You guys are amazing, great quarter. I just for a moment am speechless and that never happens to me, anyway…

David Meador

Thank you.

Greg Gordon - Citi Investment Research

When it comes to the O&M cuts, I know a lot of this is laid out in the slides, but can you just go through for us what the total O&M reduction was quarter-over-quarter and in which businesses the cuts came from and in particular focusing on the regulated operations and how that might play into your discussions with the regulators and the current rate cases?

David Meador

Well, I can start and set the context and then Dan Brudzynski is here and he can give you the regulatory commentary and Peter can break this out, but we’ve been working as you know on cost reductions for a long time and I would just say that this automotive influence here it’s a double edged sword.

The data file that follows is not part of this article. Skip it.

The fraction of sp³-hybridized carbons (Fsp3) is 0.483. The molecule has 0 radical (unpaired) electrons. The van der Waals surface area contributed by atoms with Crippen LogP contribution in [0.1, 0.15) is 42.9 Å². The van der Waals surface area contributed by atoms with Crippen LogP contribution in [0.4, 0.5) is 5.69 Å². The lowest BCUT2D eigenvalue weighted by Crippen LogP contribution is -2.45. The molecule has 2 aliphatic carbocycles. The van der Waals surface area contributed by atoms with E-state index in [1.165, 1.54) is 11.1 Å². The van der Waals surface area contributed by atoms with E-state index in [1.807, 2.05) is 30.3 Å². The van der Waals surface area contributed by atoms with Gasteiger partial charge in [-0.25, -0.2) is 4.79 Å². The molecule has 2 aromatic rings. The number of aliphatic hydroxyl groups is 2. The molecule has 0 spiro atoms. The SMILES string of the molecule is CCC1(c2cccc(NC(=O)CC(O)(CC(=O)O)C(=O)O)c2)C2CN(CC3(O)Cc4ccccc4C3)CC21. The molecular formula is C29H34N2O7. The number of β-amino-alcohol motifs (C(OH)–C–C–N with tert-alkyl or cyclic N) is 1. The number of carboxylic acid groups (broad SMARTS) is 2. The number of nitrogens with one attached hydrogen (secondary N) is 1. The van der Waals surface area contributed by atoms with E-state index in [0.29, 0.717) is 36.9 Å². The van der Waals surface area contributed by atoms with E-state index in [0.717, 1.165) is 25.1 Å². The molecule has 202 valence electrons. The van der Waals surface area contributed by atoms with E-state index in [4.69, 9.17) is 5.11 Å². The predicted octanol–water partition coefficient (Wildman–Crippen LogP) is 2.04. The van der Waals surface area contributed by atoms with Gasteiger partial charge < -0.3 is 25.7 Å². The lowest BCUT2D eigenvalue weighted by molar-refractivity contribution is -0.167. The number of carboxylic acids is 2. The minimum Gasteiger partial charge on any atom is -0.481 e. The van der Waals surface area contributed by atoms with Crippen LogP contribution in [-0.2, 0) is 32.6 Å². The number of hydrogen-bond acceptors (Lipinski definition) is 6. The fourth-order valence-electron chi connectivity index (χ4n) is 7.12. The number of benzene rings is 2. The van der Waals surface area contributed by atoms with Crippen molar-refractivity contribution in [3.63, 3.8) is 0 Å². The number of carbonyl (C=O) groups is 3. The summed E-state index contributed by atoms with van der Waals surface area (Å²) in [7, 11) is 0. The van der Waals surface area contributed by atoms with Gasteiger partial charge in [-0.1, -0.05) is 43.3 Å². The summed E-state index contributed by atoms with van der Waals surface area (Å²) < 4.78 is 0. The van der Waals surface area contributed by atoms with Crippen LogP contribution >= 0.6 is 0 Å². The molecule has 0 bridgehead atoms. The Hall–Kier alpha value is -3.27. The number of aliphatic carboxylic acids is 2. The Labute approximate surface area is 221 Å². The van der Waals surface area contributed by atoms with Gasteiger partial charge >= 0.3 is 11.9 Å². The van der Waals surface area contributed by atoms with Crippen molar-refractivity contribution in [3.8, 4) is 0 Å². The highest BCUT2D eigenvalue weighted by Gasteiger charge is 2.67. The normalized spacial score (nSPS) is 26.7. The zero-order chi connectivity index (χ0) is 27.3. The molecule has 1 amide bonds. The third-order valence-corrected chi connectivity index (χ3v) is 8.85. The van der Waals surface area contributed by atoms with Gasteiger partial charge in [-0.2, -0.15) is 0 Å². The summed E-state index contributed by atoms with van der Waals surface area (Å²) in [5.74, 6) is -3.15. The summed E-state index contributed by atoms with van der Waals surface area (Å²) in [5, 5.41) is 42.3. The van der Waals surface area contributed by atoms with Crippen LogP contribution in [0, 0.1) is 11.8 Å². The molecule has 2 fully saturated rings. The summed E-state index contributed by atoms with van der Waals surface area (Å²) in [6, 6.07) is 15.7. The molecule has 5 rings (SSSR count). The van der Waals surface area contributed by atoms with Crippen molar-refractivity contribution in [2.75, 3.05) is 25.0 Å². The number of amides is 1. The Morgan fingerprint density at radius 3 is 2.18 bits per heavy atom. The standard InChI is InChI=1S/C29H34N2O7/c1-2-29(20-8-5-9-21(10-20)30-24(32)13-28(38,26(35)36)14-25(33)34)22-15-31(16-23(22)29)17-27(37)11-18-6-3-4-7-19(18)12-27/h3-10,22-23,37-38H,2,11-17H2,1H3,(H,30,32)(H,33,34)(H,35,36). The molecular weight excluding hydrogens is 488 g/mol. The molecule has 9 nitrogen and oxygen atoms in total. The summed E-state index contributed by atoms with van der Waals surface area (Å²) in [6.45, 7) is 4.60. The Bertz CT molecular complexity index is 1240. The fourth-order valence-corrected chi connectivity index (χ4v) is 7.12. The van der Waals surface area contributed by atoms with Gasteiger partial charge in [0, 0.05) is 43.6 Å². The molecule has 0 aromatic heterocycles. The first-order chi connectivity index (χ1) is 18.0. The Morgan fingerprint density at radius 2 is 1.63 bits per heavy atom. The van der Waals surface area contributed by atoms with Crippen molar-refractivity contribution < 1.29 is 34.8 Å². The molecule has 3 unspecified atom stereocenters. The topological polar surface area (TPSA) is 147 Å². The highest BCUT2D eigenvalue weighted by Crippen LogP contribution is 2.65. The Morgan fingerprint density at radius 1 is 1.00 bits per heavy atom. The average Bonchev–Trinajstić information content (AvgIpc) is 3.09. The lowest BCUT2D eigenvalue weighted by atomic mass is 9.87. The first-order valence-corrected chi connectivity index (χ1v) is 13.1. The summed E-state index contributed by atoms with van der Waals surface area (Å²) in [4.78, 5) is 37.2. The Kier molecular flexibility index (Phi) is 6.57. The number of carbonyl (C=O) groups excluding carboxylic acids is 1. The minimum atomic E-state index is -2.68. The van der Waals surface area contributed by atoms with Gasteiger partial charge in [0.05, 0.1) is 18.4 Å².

On one hand we’re dealing with what we’re dealing with in the economy, on the other hand, we have learned a lot from the automotive industry about how they go about doing continuous improvement and as you know in 2005, we took out a significant amount of cost.

In last fall when we started to see, the margins start to shift for us, we sat back and we said, we benchmark and we know that we have opportunities in all of our operations to move our operations closer to where they need to be and we want to engage our employees around this cost reduction in the middle of this crisis and basically position the company to get better. So, it was interesting last fall.